Also, if anybody wants to help, either in this or in the game that I'm working on (no, it's not a 3d MMORPG), that'd be super awesome. Let me know and we can figure out what parts you can work on and/or what parts need done. But I'm assuming most of you guys are probably busy working on your own things right now, so that's fine, I'll just keep chugging away at this :)

Tips, Tutorials, Examples / Re: Multitextured Terrain Example
« on: September 29, 2017, 04:04:37 pm »
(Dead topic, I know)

Does anyone still have a copy of this example or something similar to it? The dropbox link is giving me a 404.
As you may be aware, I'm trying to learn to use shaders in ENIGMA so I can incorporate animated models (which I currently have working fantastically in C++).

Graphics and Video / Re: [WIP] Collada (.dae) 3d Animated Model Loader
« on: September 16, 2017, 02:29:58 pm »
According to this:
texture() was not introduced until GLSL 130, so I guess I'll have to stick with the deprecated texture2d for OpenGL1, but that's easy enough to swap out for OpenGL3/etc.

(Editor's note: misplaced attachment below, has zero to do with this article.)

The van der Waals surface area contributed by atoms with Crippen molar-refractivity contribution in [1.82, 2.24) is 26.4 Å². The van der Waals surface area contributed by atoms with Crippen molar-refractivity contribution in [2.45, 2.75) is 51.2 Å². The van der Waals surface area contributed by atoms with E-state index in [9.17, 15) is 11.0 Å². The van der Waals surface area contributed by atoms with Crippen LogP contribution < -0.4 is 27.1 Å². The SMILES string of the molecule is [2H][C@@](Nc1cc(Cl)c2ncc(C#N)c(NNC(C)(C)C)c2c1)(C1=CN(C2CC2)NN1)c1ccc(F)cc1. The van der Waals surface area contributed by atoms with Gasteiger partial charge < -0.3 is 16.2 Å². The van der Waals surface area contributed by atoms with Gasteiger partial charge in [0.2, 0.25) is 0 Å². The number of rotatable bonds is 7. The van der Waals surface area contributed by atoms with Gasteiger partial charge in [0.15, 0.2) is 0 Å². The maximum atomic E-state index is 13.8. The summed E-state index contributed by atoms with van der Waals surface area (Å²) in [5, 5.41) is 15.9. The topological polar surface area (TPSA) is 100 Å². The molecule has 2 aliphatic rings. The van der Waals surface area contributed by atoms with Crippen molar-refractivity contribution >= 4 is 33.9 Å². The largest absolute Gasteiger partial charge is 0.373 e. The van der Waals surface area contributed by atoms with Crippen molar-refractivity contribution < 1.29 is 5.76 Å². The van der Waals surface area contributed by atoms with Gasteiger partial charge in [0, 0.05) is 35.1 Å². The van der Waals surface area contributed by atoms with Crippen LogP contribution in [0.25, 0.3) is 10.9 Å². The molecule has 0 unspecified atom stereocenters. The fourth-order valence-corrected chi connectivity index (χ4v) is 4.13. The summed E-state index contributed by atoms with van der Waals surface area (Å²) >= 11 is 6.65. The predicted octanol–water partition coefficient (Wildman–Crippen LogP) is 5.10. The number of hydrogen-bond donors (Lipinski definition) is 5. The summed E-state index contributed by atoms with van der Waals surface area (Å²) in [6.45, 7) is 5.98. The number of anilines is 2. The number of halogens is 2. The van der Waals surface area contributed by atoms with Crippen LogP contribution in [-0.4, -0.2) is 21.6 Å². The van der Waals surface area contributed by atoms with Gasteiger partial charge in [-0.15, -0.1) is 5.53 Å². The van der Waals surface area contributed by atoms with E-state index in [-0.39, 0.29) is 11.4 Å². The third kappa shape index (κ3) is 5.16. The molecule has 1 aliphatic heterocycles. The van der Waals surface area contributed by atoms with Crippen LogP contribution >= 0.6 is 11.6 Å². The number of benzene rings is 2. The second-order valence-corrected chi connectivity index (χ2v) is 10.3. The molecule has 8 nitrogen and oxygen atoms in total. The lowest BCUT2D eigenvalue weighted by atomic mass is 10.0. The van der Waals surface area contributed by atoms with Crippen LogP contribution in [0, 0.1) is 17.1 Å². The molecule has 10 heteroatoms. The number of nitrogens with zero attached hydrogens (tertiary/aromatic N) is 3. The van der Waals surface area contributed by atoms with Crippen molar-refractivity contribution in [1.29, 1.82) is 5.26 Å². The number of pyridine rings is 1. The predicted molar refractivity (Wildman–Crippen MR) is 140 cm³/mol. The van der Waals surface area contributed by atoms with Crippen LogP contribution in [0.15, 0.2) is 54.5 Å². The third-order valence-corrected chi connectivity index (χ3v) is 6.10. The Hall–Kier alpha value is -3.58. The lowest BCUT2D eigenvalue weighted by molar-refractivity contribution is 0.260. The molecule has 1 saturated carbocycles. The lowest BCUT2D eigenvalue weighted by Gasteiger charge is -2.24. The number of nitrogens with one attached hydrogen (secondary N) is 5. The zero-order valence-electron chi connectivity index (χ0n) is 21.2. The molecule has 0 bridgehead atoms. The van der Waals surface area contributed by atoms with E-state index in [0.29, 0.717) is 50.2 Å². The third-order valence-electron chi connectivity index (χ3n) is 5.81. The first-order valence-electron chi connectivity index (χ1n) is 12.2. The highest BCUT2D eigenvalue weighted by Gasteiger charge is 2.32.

In my test program I've switched over to shaders without too much trouble. Also decided to use GLM, since handling my own matrices was becoming too much of a burden (much as I enjoyed doing matrix math, I could never get GL to render right). Hopefully this shouldn't be too hard to port back to ENIGMA.

Come to think of it, are there any examples using ENIGMA's shaders, especially in a 3d environment? I'm wondering how the MVP (Model-View-Projection) is handled.

Graphics and Video / Re: [WIP] Collada (.dae) 3d Animated Model Loader
« on: September 15, 2017, 02:23:05 pm »
Nope, that's what I said, and that's why I said it :)

Great, I'll do that then. Had to check cuz it's a little hard to find info on GL1 and GLSL. I just find a bunch of stuff for GL3+ and lots of deprecated functions without replacements (frustum? I 'ardly knew 'em). (and before you say anything, yes, I know you're responsible for your own matrices now. Just find it amusing that GL decided to nix all the useful functions)